Accordingly I did some research and dug up the below articles to support his statement. I have VMAF and found that flecainide (Tambocor) has some nice anticholinergic properties. After looking at side effects more in depth, I talked to my cardiologist about flecainide and about the single dose of 300 mg just after onset of AF recommended in the articles. He suggested I try 200 mg as an initial trial. Last night 30 minutes after going to bed I slipped into AF. I immediately took the 200 mg and sometime within 2 to 4 hours after that I reverted to NSR. Normally for me these episodes occur every 10 days or so and last 18 hours or so. Fortunately my ventricular response rate is very slow. Nonetheless, shaving 15 hours off an episode is quite exhilarating. The nice thing about this approach is the limited nature to the medication - one time just after onset. I don't recommend a flippant approach to any of these antiarrhythmics, but this might work for some of you too. Thank you Hans. PC, MD

The following are two recent articles on the phenomenon to which Hans referred.

1) Ital Heart J 2001 Jan;2(1 Suppl):41-5
[Effectiveness and side effects of the treatment with propafenone and flecainide for recent-onset atrial fibrillation]
Romano S, Fattore L, Toscano G, Corsini F, Coppo A, Catanzaro M, Romano A, Martone A, Caccavale F, Iodice E, Di Maggio O, Corsini G.
Dipartimento di Cardiologia, Azienda Ospedaliera Ospedale Civile, Caserta.
RESULTS: 352 patients with recent-onset atrial fibrillation were randomized to receive either flecainide (Tambocor), propafenone (Rythmol) or placebo intravenously. Three hours later 80% of the patients in the flecainide group, 68% in the propafenone group, and 28% of the controls had converted to normal sinus rhythm. After 24 hours about 90% of the drug group patients had converted as compared to 46% in the control group. No malignant (ventricular) arrhythmias occurred in any of the groups.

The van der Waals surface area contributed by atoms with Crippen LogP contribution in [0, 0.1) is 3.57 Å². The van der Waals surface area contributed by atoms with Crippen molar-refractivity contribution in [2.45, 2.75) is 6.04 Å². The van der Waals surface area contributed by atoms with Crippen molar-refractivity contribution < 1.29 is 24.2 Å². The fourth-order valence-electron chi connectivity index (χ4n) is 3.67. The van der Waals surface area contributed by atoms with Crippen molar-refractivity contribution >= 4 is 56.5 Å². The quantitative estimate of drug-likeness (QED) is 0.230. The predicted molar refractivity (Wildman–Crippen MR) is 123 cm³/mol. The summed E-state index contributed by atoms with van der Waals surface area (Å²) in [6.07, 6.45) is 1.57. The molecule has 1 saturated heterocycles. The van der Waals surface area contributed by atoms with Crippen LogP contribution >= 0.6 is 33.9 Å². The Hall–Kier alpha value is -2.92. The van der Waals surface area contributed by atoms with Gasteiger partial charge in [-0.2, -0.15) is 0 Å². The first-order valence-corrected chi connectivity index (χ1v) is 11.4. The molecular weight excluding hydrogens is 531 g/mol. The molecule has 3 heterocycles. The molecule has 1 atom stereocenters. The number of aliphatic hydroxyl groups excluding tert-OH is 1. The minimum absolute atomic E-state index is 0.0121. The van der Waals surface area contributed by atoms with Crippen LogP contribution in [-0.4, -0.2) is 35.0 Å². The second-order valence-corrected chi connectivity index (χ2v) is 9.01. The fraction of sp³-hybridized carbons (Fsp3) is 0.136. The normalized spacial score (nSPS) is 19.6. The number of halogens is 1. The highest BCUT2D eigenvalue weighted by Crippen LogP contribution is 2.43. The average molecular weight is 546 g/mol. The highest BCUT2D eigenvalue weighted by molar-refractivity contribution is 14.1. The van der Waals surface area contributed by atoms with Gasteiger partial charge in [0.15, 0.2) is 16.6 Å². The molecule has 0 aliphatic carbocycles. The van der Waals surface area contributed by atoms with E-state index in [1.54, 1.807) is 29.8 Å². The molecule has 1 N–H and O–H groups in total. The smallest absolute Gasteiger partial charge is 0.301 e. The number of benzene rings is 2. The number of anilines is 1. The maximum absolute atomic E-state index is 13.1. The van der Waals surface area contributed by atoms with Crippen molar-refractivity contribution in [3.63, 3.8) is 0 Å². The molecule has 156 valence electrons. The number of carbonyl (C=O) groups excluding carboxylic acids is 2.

2) Pacing Clin Electrophysiol 1998 Nov;21 (11 Pt 2):2470-4
[Conversion of recent-onset atrial fibrillation to sinus rhythm: effects of different drug protocols]
Boriani G, Biffi M, Capucci A, Botto G, Broffoni T, Ongari M, Trisolino G, Rubino I, Sanguinetti M, Branzi A, Magnani B.
Institute of Cardiology, University of Bologna, Italy. [email protected]
RESULTS: As part of a larger clinical trial 188 hospitalized patients with recent-onset atrial fibrillation were assigned to receive either 600 mg of propafenone or 300 mg of flecainide in a single oral dose. The conversion rates were about 75% for both regimens after 8 hours versus a placebo group conversion rate of 37%. Intravenous propafenone acted quicker than oral propafenone or flecainide, but after 3 hours the conversion rates were comparable. The researchers conclude that single-dose, oral loading with propafenone or flecainide are acceptable alternatives to conventional drug regimens in selected hospitalized patients.

Editor's Comment
One may convert even quicker if the flecainide is swallowed in crushed form with a bit of lukewarm water within 5 minutes of the onset of an episode. A team of German and Italian researchers found that oral doses of approximately 200 mg (3 mg/kg) of flecainide can be safely and effectively used at home to stop episodes of paroxysmal supraventricular tachycardia (a condition somewhat similar to LAF). They observed an 80% success rate within 2 hours, but emphasize that the flecainide tablet should be taken in crushed form within 5 minutes of the start of the episode[1].

[1] Alboni, Paolo, et al. Efficacy and safety of out-of-hospital self-administered single-dose oral drug treatment in the management of infrequent, well-tolerated paroxysmal supraventricular tachycardia. Journal of the American College of Cardiology, Vol. 37, February 2001, pp. 548-53

Exercise and LAF